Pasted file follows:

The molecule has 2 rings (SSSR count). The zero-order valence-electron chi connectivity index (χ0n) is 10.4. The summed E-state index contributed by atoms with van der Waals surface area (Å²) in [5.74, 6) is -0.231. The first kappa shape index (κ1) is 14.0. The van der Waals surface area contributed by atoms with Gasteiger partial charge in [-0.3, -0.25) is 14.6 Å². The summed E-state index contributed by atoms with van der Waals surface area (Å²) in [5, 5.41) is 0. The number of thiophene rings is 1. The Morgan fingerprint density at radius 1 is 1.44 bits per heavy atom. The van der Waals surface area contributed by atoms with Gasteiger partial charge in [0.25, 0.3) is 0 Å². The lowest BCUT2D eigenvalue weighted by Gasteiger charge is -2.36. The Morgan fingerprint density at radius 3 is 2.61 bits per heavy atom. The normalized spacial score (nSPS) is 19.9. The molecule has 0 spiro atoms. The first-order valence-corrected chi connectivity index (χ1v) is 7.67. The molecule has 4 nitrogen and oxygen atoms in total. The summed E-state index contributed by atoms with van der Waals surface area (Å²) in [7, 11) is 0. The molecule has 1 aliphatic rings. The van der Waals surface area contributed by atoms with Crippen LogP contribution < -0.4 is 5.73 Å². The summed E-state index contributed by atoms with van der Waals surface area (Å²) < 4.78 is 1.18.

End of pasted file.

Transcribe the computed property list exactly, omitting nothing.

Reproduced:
The molecule has 2 rings (SSSR count). The zero-order valence-electron chi connectivity index (χ0n) is 10.4. The summed E-state index contributed by atoms with van der Waals surface area (Å²) in [5.74, 6) is -0.231. The first kappa shape index (κ1) is 14.0. The van der Waals surface area contributed by atoms with Gasteiger partial charge in [-0.3, -0.25) is 14.6 Å². The summed E-state index contributed by atoms with van der Waals surface area (Å²) in [5, 5.41) is 0. The number of thiophene rings is 1. The Morgan fingerprint density at radius 1 is 1.44 bits per heavy atom. The van der Waals surface area contributed by atoms with Gasteiger partial charge in [0.25, 0.3) is 0 Å². The lowest BCUT2D eigenvalue weighted by Gasteiger charge is -2.36. The Morgan fingerprint density at radius 3 is 2.61 bits per heavy atom. The normalized spacial score (nSPS) is 19.9. The molecule has 0 spiro atoms. The first-order valence-corrected chi connectivity index (χ1v) is 7.67. The molecule has 4 nitrogen and oxygen atoms in total. The summed E-state index contributed by atoms with van der Waals surface area (Å²) in [7, 11) is 0. The molecule has 1 aliphatic rings. The van der Waals surface area contributed by atoms with Crippen LogP contribution < -0.4 is 5.73 Å². The summed E-state index contributed by atoms with van der Waals surface area (Å²) < 4.78 is 1.18.